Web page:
Jennifer Beard, PhD, MA, MPH, is a Clinical Associate Professor in the Department of Global Health and the Associate Editor of Public Health Post. She was a co-principal investigator for the multi-study Ghana Operations Research for Key Populations project, which focused on HIV prevention and other needs of young female sex workers and their intimate partners, prisoners, men who have sex with men, post-secondary female students, women who work in bars, people who inject drugs, and people living with HIV at risk of dropping out of antiretroviral therapy.

    Portrait of Michael Stein

    Michael Stein is the chair of the Department of Health Law, Policy & Management at Boston University School of Public Health, executive editor of Public Health Post, and author, most recently of the books Me vs Us: A Health Divided, Accidental Kindness: A Doctor’s Notes on Empathy, and The Turning Point: Reflections on a Pandemic with Sandro Galea. He is a physician and health services researcher who is an international authority on the intersection of primary care, mental health, and substance use disorders.

    Michael Stein

    Executive Editor

    View Michael Stein’s Collection

    Michael Stein is the chair of the Department of Health Law, Policy & Management at Boston University School of Public Health, executive editor of Public Health Post, and author, most recently of the books Me vs Us: A Health Divided, Accidental Kindness: A Doctor’s Notes on Empathy, and The Turning Point: Reflections on a Pandemic with Sandro Galea. He is a physician and health services researcher who is an international authority on the intersection of primary care, mental health, and substance use disorders.

    a woman smiling at camera

    Mallory Bersi joined Public Health Post after several years of working as a writer in public health communications. She received her MPH from Boston University School of Public Health with a focus in health communication and promotion and maternal and child health. When she is not getting lost in a good book or (overly) invested in TV characters, she enjoys experimenting with new recipes in the kitchen.

    Mallory Bersi

    Managing Editor

    View Mallory Bersi’s Collection

    Mallory Bersi joined Public Health Post after several years of working as a writer in public health communications. She received her MPH from Boston University School of Public Health with a focus in health communication and promotion and maternal and child health. When she is not getting lost in a good book or (overly) invested in TV characters, she enjoys experimenting with new recipes in the kitchen.

    Since 2016, we’ve featured over 800 stories written by guest authors.

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    Latest News

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    Psychedelic acid trip vector in bright turquoise and black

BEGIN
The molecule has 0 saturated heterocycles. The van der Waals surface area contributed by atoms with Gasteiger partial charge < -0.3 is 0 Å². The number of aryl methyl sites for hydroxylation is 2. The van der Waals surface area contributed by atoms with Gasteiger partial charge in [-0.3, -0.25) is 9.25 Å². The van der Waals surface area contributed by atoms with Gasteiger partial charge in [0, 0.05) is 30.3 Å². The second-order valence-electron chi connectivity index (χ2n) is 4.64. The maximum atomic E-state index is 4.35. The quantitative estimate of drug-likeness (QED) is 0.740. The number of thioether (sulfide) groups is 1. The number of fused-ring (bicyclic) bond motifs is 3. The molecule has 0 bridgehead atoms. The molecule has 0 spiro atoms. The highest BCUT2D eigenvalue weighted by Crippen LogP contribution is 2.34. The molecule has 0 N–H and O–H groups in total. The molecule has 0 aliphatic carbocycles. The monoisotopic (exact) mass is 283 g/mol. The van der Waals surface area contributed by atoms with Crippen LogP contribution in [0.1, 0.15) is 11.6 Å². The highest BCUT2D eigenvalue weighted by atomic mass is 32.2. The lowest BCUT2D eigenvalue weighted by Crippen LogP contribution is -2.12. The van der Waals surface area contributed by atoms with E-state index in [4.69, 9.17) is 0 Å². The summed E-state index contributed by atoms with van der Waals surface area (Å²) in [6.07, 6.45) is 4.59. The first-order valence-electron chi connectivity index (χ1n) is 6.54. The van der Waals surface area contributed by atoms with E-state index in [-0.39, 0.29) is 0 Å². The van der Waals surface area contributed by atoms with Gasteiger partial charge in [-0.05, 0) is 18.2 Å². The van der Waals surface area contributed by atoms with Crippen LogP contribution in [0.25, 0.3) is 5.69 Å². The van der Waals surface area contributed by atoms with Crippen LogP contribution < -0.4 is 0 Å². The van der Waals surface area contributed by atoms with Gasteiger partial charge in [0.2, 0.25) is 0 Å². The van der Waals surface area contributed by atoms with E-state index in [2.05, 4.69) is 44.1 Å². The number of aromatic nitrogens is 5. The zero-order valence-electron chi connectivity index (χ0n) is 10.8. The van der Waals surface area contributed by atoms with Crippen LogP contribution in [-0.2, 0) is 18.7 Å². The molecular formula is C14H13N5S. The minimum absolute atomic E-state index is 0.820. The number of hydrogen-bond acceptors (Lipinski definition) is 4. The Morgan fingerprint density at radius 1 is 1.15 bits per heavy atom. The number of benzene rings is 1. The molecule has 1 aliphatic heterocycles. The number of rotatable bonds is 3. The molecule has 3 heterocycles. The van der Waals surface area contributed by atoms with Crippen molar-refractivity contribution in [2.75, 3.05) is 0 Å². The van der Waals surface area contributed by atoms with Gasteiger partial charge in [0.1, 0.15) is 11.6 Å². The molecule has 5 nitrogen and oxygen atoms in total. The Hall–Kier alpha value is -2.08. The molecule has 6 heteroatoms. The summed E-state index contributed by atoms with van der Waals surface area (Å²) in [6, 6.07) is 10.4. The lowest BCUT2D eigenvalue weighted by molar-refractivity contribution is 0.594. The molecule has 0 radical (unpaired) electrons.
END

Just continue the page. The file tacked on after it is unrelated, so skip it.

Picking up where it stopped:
Fellow Lia Musumeci view Negative Impacts of Psychedelic Drugs

    Negative Impacts of Psychedelic Drugs

    While there is buzz about the potential benefits of using psychedelic drugs for mental health treatment, research shows that the risks may outweigh the rewards.

    An older woman wearing a surgical mask looks out of the window during the COVID-19 pandemic
    Fellow Jude Sleiman view Secluded In a Post-Pandemic World

    Secluded In a Post-Pandemic World

    Since the pandemic, older adults have struggled with re-entering society, raising concerns about the mental health impact of their isolation.

    person holding an animal collar, grieving. pet loss concept
    Fellow Dani Weissert view Whispers of Wagging Tails: Silent Shadows of Grief

    Whispers of Wagging Tails: Silent Shadows of Grief

    Grief after pet loss is not widely understood or respected. Allowing space for this grief can help others feel less alone.

    Despairing older man on a dark background
    Fellow Heather Sherr view Questioning Your Faith? Humility May Help

    Questioning Your Faith? Humility May Help

    As we age, we begin to question a lot, including our religion. Recent research points to humility as a tool to healthily navigate the process.

    Solitary defocused man in background with soft waving grass in an abstract, contemplative nature background - mental health concept
    Guest Author Caroline Efird view Understanding Mental Health Among Rural Populations

    Understanding Mental Health Among Rural Populations

    Cultural variations among Black and White rural populations deeply and uniquely impact their perceptions of mental health.

    Fellow Heather Sherr view A Toast to Health: Celebrating the Decline in Teenage Drinking

    A Toast to Health: Celebrating the Decline in Teenage Drinking

    Teenagers may be delaying drinking, with recent research showing a decline in adolescent alcohol use across all ages.

    Rearview shot of a young woman looking at a variety of products in a pharmacy aisle
    Fellow Dani Weissert view Menstrual and Intimate Care Product Disparities

    Menstrual and Intimate Care Product Disparities

    Women of color and women who are less educated are more likely to use hygiene products with added scents and other harmful ingredients.

    stressed health care worker sitting on the hospital floor
    Guest Author Katherine Meese view Mistreatment of Health Care Workers Is Our Problem

    Mistreatment of Health Care Workers Is Our Problem

    Health care workers in the United States are five times more likely to experience workplace violence than workers in any other profession.

    "Observing Science" title and mission on dark grey background
    Guest Author Sandro Galea view The Real Reward

    The Real Reward

    On fame, influence, and the power of recognition in science.

    Life preserver floating in water
    Fellow Abby Varker view Head Above Water

    Head Above Water

    Swimming lessons are a key protector against drowning, but unequal access leaves some children more vulnerable than others.

    A Little Free Library with books inside on a rural neighborhood street
    Fellow Dani Weissert view Improving Health Literacy One Book at a Time

    Improving Health Literacy One Book at a Time